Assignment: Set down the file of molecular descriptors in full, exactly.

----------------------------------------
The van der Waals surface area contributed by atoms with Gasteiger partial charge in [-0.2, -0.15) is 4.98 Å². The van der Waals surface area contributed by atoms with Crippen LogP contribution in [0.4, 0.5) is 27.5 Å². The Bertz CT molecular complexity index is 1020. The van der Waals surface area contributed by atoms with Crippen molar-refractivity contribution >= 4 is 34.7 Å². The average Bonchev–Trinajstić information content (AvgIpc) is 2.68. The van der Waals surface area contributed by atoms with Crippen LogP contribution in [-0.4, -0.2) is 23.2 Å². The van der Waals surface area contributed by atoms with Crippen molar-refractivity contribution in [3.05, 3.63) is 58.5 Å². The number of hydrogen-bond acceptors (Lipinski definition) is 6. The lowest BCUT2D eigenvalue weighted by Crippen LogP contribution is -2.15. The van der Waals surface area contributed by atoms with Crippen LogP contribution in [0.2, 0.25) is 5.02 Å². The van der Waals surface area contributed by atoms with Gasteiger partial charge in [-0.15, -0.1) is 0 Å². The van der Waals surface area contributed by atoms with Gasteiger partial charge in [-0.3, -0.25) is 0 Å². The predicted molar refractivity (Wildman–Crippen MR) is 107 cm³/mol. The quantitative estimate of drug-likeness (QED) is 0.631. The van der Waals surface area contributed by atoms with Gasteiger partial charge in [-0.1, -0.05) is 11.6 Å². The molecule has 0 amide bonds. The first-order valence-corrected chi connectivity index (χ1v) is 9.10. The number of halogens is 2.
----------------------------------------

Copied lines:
The van der Waals surface area contributed by atoms with Gasteiger partial charge in [-0.2, -0.15) is 4.98 Å². The van der Waals surface area contributed by atoms with Crippen LogP contribution in [0.4, 0.5) is 27.5 Å². The Bertz CT molecular complexity index is 1020. The van der Waals surface area contributed by atoms with Crippen molar-refractivity contribution >= 4 is 34.7 Å². The average Bonchev–Trinajstić information content (AvgIpc) is 2.68. The van der Waals surface area contributed by atoms with Crippen LogP contribution in [-0.4, -0.2) is 23.2 Å². The van der Waals surface area contributed by atoms with Crippen molar-refractivity contribution in [3.05, 3.63) is 58.5 Å². The number of hydrogen-bond acceptors (Lipinski definition) is 6. The lowest BCUT2D eigenvalue weighted by Crippen LogP contribution is -2.15. The van der Waals surface area contributed by atoms with Crippen LogP contribution in [0.2, 0.25) is 5.02 Å². The van der Waals surface area contributed by atoms with Gasteiger partial charge in [-0.15, -0.1) is 0 Å². The van der Waals surface area contributed by atoms with Gasteiger partial charge in [-0.3, -0.25) is 0 Å². The predicted molar refractivity (Wildman–Crippen MR) is 107 cm³/mol. The quantitative estimate of drug-likeness (QED) is 0.631. The van der Waals surface area contributed by atoms with Gasteiger partial charge in [-0.1, -0.05) is 11.6 Å². The molecule has 0 amide bonds. The first-order valence-corrected chi connectivity index (χ1v) is 9.10. The number of halogens is 2.